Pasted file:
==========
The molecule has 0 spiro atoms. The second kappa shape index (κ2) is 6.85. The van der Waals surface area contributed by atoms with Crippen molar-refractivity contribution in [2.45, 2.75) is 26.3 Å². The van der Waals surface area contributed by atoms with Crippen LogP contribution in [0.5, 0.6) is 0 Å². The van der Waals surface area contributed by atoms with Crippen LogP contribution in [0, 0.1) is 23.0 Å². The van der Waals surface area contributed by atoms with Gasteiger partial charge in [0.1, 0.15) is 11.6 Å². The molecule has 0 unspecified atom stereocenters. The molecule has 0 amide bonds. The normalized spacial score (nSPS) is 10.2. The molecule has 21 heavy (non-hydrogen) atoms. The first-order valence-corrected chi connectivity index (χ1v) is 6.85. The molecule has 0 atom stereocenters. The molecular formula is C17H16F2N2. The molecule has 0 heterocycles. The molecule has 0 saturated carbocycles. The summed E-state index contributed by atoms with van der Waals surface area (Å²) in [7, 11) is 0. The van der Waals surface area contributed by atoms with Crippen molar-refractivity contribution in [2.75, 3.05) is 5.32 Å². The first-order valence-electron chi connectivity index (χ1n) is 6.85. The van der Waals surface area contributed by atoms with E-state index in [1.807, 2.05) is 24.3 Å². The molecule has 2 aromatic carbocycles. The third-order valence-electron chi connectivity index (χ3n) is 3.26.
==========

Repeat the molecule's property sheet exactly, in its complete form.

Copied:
The molecule has 0 spiro atoms. The second kappa shape index (κ2) is 6.85. The van der Waals surface area contributed by atoms with Crippen molar-refractivity contribution in [2.45, 2.75) is 26.3 Å². The van der Waals surface area contributed by atoms with Crippen LogP contribution in [0.5, 0.6) is 0 Å². The van der Waals surface area contributed by atoms with Crippen LogP contribution in [0, 0.1) is 23.0 Å². The van der Waals surface area contributed by atoms with Gasteiger partial charge in [0.1, 0.15) is 11.6 Å². The molecule has 0 unspecified atom stereocenters. The molecule has 0 amide bonds. The normalized spacial score (nSPS) is 10.2. The molecule has 21 heavy (non-hydrogen) atoms. The first-order valence-corrected chi connectivity index (χ1v) is 6.85. The molecule has 0 atom stereocenters. The molecular formula is C17H16F2N2. The molecule has 0 heterocycles. The molecule has 0 saturated carbocycles. The summed E-state index contributed by atoms with van der Waals surface area (Å²) in [7, 11) is 0. The van der Waals surface area contributed by atoms with Crippen molar-refractivity contribution in [2.75, 3.05) is 5.32 Å². The first-order valence-electron chi connectivity index (χ1n) is 6.85. The van der Waals surface area contributed by atoms with E-state index in [1.807, 2.05) is 24.3 Å². The molecule has 2 aromatic carbocycles. The third-order valence-electron chi connectivity index (χ3n) is 3.26.